At the Chicago House, UChicago’s outpost in Luxor, Egypt, a team of Oriental Institute archaeologists and other specialists has traditionally used a 90-year-old process to create precise line drawings of the inscriptions and reliefs. Though the Epigraphic Survey team captured details too slight to show up clearly on photographs, it was difficult to account for complications such as repainted walls, ancient graffiti, or even ancient attempts to rewrite history. 
“Sometimes there are surprises, such as when we found traces of a figure of the 18th Dynasty female King Hatshepsut (1508–1458 B.C.), and her cartouche (her name in hieroglyphs) emerging from a wall erased by her coregent and successor Thutmosis III, who, long after her death, attempted to suppress all memory of her reign,” says W. Raymond Johnson, field director of the Epigraphic Survey...

See the chronicle of news about the Oriental Institute 

Thursday, April 2, 2015

The OI website is twenty-one years old

As of this month, the website of the Oriental Institute is twenty-one years old. In celebration, feel free to buy me or John Sanders a drink.

For a glimpse of the way the website looked in the past you can go to the Interet Archive's Waybck Machine, where it has been archived 537 times between May 8, 1997 and March 17, 2015.

An official history of the website is here.  Imagine running server with 20MB of RAM, and 250 MB of online disk storage. Those were the days.

Tuesday, March 31, 2015

Oriental Institute Statement on Cultural Destruction in Iraq

Oriental Institute Statement on Cultural Destruction in Iraq
March 4, 2015

The deliberate vandalism and destruction of heritage from Mosul’s Library, the Mosul Museum, and the archaeological site of Nineveh at Mosul constitute a moral and cultural outrage that adds to the growing spiral of despair from both Iraq and Syria concerning heritage, looting, and damage due to armed conflict. Without the past, we cannot understand our present, and without understanding our present, we cannot plan for our future. We hope that whatever remnants of this shattered heritage still surviving in Mosul may be salvaged and restored, but it is already clear that so much has been irreparably destroyed or looted.  Mosul’s heritage is an important part of Mesopotamian civilization and the heritage of the entire world.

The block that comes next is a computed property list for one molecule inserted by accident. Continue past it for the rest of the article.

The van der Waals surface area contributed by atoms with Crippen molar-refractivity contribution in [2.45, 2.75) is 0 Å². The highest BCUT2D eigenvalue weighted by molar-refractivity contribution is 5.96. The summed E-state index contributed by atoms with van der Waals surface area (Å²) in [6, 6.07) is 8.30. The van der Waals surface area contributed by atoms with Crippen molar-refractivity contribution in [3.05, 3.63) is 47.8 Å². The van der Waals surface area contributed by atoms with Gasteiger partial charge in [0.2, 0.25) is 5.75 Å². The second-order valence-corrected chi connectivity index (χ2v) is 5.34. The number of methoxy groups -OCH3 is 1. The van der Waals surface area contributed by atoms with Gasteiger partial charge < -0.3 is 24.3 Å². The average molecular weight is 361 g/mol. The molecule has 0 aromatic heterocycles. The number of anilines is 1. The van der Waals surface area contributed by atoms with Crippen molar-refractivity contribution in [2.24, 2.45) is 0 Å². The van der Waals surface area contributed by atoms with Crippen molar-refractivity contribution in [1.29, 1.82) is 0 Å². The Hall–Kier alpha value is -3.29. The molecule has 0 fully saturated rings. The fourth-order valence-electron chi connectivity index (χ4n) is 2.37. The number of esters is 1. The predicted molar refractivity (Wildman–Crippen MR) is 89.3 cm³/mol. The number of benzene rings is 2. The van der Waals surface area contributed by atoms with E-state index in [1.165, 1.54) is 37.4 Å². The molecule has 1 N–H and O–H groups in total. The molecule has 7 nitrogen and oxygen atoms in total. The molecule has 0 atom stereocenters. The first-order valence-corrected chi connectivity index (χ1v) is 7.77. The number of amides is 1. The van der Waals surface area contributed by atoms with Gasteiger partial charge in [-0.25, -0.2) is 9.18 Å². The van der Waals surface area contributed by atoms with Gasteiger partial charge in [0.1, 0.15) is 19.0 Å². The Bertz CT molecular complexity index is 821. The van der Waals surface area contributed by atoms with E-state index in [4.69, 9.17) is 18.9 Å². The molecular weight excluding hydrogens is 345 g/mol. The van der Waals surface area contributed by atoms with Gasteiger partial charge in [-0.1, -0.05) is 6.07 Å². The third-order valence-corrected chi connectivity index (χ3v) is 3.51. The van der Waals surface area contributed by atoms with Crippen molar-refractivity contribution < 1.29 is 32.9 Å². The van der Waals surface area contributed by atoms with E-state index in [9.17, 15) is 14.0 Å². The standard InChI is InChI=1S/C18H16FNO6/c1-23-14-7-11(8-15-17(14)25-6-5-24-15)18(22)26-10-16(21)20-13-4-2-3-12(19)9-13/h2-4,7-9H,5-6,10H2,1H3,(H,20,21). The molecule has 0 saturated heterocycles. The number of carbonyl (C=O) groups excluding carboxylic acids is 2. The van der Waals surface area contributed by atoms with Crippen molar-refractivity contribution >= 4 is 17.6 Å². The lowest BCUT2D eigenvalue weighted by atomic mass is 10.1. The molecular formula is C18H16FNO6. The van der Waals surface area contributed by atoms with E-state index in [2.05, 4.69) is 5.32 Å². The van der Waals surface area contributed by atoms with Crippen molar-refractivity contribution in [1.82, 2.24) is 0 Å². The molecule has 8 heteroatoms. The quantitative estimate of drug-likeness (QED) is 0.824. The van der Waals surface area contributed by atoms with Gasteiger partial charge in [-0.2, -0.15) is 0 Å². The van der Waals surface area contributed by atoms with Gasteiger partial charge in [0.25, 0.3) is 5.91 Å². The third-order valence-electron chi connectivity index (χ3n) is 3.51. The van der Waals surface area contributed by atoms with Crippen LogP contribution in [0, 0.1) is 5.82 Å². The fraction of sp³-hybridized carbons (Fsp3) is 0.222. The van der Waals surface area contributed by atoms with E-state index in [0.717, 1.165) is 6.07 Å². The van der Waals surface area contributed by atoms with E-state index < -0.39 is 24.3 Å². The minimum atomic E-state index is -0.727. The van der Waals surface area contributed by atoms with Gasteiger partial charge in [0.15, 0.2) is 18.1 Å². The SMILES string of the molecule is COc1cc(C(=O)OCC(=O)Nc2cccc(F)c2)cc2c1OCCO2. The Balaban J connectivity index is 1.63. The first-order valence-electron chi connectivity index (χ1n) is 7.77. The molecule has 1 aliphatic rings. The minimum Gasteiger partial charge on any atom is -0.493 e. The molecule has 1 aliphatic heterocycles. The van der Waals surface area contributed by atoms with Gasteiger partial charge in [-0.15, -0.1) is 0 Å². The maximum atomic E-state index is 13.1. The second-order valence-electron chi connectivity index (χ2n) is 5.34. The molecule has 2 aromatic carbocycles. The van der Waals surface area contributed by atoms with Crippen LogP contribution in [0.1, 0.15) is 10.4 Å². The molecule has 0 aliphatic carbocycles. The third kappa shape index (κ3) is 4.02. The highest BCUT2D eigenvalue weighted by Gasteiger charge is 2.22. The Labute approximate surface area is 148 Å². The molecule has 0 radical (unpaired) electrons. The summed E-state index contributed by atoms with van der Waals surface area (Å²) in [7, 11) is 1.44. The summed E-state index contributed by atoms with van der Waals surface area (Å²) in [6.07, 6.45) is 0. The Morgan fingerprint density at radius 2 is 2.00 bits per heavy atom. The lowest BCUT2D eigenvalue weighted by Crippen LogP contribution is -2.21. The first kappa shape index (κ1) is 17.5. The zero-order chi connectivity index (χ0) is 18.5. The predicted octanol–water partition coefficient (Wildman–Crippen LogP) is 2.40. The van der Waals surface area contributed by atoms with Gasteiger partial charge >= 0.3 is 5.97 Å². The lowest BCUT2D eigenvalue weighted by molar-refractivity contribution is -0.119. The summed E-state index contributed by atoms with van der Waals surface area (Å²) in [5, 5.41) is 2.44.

The Oriental Institute of the University of Chicago is a leading institution for the study of the ancient Middle East that focuses on research, heritage and knowledge preservation, and public education. Iconic  artifacts from Iraq on display in the Museum of the Oriental Institute are accessible today for all to see. Many are counterparts to objects on display in the Iraq Museum, Baghdad, that come from the Oriental Institute’s excavations in Iraq. The Oriental Institute’s colossal human-headed winged bull, or Lamassu, was excavated from Khorsabad, ancient Dur Sharrukin, several miles north of Mosul. Carved in the late eighth century BC during the reign of King Sargon II (721–705 BC), it is one of the finest examples of Assyrian sculptor’s art in the world. At the site of Nineveh and in the Mosul Museum, similar sculptures have been smashed and mutilated in minutes by the Islamic State. The Oriental Institute condemns this callous eradication of the cultural treasures of Mesopotamia. We extend our deepest sympathies to the families of the people who are suffering in northern Iraq and Syria, and offer our support to the archaeological and heritage community of Iraq to help document, salvage, and restore the heritage of Mosul and other provinces of Iraq affected by looting and destruction.

We support the joint statement published by the Association of Art Museum Directors (AAMD), the Archaeological Institute of America (AIA), and the Society for American Archaeology (SAA), as well as statements from the American Schools of Oriental Research (ASOR) and The American Academic Research Institute in Iraq (TAARII).

Saturday, February 7, 2015

Those were the days.

From time to time I hear people remark on how old fashioned a website looks, often saying "it looks so 90s!" But to truly appreciate what the 90s looked like online, one has only to look at this, the oldest archived version of the OI website. I admit my complicity. It was a simpler time.